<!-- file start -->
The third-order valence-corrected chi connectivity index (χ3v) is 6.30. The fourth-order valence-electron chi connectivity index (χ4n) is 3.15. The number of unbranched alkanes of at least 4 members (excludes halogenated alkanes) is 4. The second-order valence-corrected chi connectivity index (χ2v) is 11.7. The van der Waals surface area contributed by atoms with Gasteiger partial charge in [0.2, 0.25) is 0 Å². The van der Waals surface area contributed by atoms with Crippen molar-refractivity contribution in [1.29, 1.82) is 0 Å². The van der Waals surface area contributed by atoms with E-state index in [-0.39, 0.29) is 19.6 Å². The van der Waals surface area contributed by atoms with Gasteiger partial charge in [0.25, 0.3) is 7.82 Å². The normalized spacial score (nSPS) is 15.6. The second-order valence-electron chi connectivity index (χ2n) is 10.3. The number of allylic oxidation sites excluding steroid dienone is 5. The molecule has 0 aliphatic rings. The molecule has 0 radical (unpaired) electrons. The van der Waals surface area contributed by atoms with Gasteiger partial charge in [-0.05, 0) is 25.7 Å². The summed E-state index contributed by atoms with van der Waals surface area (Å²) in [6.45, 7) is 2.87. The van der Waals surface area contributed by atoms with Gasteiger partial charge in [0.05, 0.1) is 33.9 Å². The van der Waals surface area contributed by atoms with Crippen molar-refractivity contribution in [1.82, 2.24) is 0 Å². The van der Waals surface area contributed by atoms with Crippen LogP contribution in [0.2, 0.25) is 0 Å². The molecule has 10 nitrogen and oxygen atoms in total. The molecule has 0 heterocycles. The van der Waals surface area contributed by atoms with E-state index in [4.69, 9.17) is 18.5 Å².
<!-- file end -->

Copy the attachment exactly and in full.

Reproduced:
The third-order valence-corrected chi connectivity index (χ3v) is 6.30. The fourth-order valence-electron chi connectivity index (χ4n) is 3.15. The number of unbranched alkanes of at least 4 members (excludes halogenated alkanes) is 4. The second-order valence-corrected chi connectivity index (χ2v) is 11.7. The van der Waals surface area contributed by atoms with Gasteiger partial charge in [0.2, 0.25) is 0 Å². The van der Waals surface area contributed by atoms with Crippen molar-refractivity contribution in [1.29, 1.82) is 0 Å². The van der Waals surface area contributed by atoms with E-state index in [-0.39, 0.29) is 19.6 Å². The van der Waals surface area contributed by atoms with Gasteiger partial charge in [0.25, 0.3) is 7.82 Å². The normalized spacial score (nSPS) is 15.6. The second-order valence-electron chi connectivity index (χ2n) is 10.3. The number of allylic oxidation sites excluding steroid dienone is 5. The molecule has 0 aliphatic rings. The molecule has 0 radical (unpaired) electrons. The van der Waals surface area contributed by atoms with Gasteiger partial charge in [-0.05, 0) is 25.7 Å². The summed E-state index contributed by atoms with van der Waals surface area (Å²) in [6.45, 7) is 2.87. The van der Waals surface area contributed by atoms with Gasteiger partial charge in [0.05, 0.1) is 33.9 Å². The van der Waals surface area contributed by atoms with Crippen molar-refractivity contribution in [1.82, 2.24) is 0 Å². The van der Waals surface area contributed by atoms with Crippen LogP contribution in [0.2, 0.25) is 0 Å². The molecule has 10 nitrogen and oxygen atoms in total. The molecule has 0 heterocycles. The van der Waals surface area contributed by atoms with E-state index in [4.69, 9.17) is 18.5 Å².